As a business owner, you need to make wise decisions. This, of course, applies to every area of your business but is particularly important when it comes to finances.
Like so many who own a small business, you are so busy juggling your many roles, that you don’t take the time to prepare financial updates, other than once a year at dreaded tax time.
Preparing your financial records once a year is what we call financial accounting. Management accounting on the other hand, is far more frequent.
What is the difference between financial and management accounting? Can the use of management accounting improve your small business? Let’s find out!
Management & Financial Accounting – what’s the difference?
Unlike financial accounting, which is preparing information for our beloved Australian Taxation Office (ATO), management accounting helps you gain a real understanding of what is going on in your business.
Management accounting reports are prepared far more frequently (often monthly). This enables you easy access to up to date business performance information ensuring you can act quickly, should an issue require rectification.
The other difference is that management accounting reports are more than just a profit and loss statement or balance sheet.
With management accounting, you have all the information required to know what is really going on in your business, such as;
- What is driving your income?
- How are your costs performing compared to your budget?
- How is your current sales promotion affecting your margins?
- What is your break-even sales level?
With this type of information, you gain the ability to make informed business decisions.
By tracking your expenses, both current and estimated, you will be in a position to identify small problems before they balloon into crises. You can track your sales numbers and by looking at them carefully, you will become more efficient in your use of marketing tactics and have a better handle on what’s bringing in customers.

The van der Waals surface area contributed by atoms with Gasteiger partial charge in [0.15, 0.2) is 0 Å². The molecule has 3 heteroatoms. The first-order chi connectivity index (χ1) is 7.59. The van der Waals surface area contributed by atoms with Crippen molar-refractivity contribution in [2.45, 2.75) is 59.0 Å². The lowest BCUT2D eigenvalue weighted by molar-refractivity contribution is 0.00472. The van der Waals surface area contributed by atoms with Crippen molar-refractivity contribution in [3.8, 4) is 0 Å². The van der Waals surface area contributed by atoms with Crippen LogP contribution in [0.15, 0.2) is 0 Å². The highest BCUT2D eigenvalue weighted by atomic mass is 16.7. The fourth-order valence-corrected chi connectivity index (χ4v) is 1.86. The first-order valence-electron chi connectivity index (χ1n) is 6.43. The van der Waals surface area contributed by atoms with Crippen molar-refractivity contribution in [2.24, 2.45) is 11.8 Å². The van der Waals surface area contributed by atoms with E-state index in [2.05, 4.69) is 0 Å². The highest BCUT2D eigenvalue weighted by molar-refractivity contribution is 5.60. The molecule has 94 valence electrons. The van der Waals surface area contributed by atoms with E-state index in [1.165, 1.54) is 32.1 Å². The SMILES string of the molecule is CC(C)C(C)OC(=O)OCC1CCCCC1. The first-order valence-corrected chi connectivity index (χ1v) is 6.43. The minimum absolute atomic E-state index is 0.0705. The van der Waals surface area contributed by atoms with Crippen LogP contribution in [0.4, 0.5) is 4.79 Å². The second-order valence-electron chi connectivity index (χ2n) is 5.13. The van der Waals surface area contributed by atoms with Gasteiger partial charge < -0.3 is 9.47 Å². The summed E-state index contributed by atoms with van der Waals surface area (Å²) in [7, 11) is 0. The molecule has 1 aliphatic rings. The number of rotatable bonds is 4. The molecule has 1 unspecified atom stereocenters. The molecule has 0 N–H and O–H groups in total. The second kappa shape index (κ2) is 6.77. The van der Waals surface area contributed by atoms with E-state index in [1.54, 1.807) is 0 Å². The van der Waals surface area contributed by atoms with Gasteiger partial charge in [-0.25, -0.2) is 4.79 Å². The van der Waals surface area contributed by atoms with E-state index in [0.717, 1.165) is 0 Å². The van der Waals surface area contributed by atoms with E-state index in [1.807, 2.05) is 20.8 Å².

How can you use Management Accounting?
Let’s say you own a retail business. Management accounting will enable you to track inventory costs, which helps you estimate your future inventory needs as well as making sure you’re making enough profits. Should you find that costs are rising, you can address it quickly by finding a different vendor or taking steps to increase sales.
If you manufacture a product (even if on a small scale), you can use cost allocation methods to figure out how much each item costs your business. There are different ways to do this; by the job, by the process or by the activity. The results of management accounting help you determine what is going into each product. They also allow you to quickly adjust your pricing, in line with any increase in the cost of raw materials or labour.
Even service companies and independent professionals can successfully use management accounting techniques. By tracking how much time and materials you use for the different types of services you provide, you can estimate future costs and set your sales targets. You can also analyse the amount of time you can spend on each client or customer to optimise your profits.
Why don’t more small businesses use Management Accounting?
You may be wondering why many small business owners don’t incorporate management accounting into their business.
There are two reasons for this and they are unlikely to surprise you: Time and money!
Business owners often lack time to look at the bigger picture which would allow them to consider an alternative form of accounting, let alone find extra time to implement such a system and run the regular reports required.
Another reason small business owners often avoid management accounting is that they believe it’s too costly. Like anything, there are costs involved in setting up new systems and processes. However, it will save you time and money and is likely to pay off overall, by enabling your business to run more efficiently and proactively. There are highly skilled people such as Virtual CFO’s who can set up and manage systems like this for you.